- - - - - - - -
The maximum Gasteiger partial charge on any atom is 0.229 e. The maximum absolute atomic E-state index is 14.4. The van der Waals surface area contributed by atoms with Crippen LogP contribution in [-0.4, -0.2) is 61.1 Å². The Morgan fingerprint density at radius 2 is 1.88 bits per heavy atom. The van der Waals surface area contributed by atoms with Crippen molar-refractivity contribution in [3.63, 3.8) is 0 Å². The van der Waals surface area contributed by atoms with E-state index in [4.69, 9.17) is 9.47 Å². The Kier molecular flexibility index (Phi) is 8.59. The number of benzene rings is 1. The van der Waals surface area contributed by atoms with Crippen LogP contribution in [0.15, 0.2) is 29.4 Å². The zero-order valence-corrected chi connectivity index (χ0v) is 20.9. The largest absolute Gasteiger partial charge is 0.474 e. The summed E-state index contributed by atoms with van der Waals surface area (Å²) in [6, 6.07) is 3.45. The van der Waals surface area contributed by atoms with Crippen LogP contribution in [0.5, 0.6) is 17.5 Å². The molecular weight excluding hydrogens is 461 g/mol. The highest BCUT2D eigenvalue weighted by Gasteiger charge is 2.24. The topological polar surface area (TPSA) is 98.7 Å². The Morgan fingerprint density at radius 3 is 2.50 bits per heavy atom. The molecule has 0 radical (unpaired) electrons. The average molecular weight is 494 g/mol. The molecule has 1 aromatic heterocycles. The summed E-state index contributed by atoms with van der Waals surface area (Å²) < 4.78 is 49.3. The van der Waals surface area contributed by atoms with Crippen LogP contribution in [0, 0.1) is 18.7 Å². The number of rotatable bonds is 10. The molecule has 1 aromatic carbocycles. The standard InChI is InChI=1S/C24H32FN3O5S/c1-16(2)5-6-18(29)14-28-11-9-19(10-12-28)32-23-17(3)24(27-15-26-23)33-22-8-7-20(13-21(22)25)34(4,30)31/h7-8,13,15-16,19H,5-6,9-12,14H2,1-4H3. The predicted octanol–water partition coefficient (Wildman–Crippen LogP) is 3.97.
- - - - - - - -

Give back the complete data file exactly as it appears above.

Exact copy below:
The maximum Gasteiger partial charge on any atom is 0.229 e. The maximum absolute atomic E-state index is 14.4. The van der Waals surface area contributed by atoms with Crippen LogP contribution in [-0.4, -0.2) is 61.1 Å². The Morgan fingerprint density at radius 2 is 1.88 bits per heavy atom. The van der Waals surface area contributed by atoms with Crippen molar-refractivity contribution in [3.63, 3.8) is 0 Å². The van der Waals surface area contributed by atoms with E-state index in [4.69, 9.17) is 9.47 Å². The Kier molecular flexibility index (Phi) is 8.59. The number of benzene rings is 1. The van der Waals surface area contributed by atoms with Crippen LogP contribution in [0.15, 0.2) is 29.4 Å². The zero-order valence-corrected chi connectivity index (χ0v) is 20.9. The largest absolute Gasteiger partial charge is 0.474 e. The summed E-state index contributed by atoms with van der Waals surface area (Å²) in [6, 6.07) is 3.45. The van der Waals surface area contributed by atoms with Crippen LogP contribution in [0.5, 0.6) is 17.5 Å². The molecular weight excluding hydrogens is 461 g/mol. The highest BCUT2D eigenvalue weighted by Gasteiger charge is 2.24. The topological polar surface area (TPSA) is 98.7 Å². The Morgan fingerprint density at radius 3 is 2.50 bits per heavy atom. The molecule has 0 radical (unpaired) electrons. The average molecular weight is 494 g/mol. The molecule has 1 aromatic heterocycles. The summed E-state index contributed by atoms with van der Waals surface area (Å²) < 4.78 is 49.3. The van der Waals surface area contributed by atoms with Crippen LogP contribution in [0, 0.1) is 18.7 Å². The number of rotatable bonds is 10. The molecule has 1 aromatic carbocycles. The standard InChI is InChI=1S/C24H32FN3O5S/c1-16(2)5-6-18(29)14-28-11-9-19(10-12-28)32-23-17(3)24(27-15-26-23)33-22-8-7-20(13-21(22)25)34(4,30)31/h7-8,13,15-16,19H,5-6,9-12,14H2,1-4H3. The predicted octanol–water partition coefficient (Wildman–Crippen LogP) is 3.97.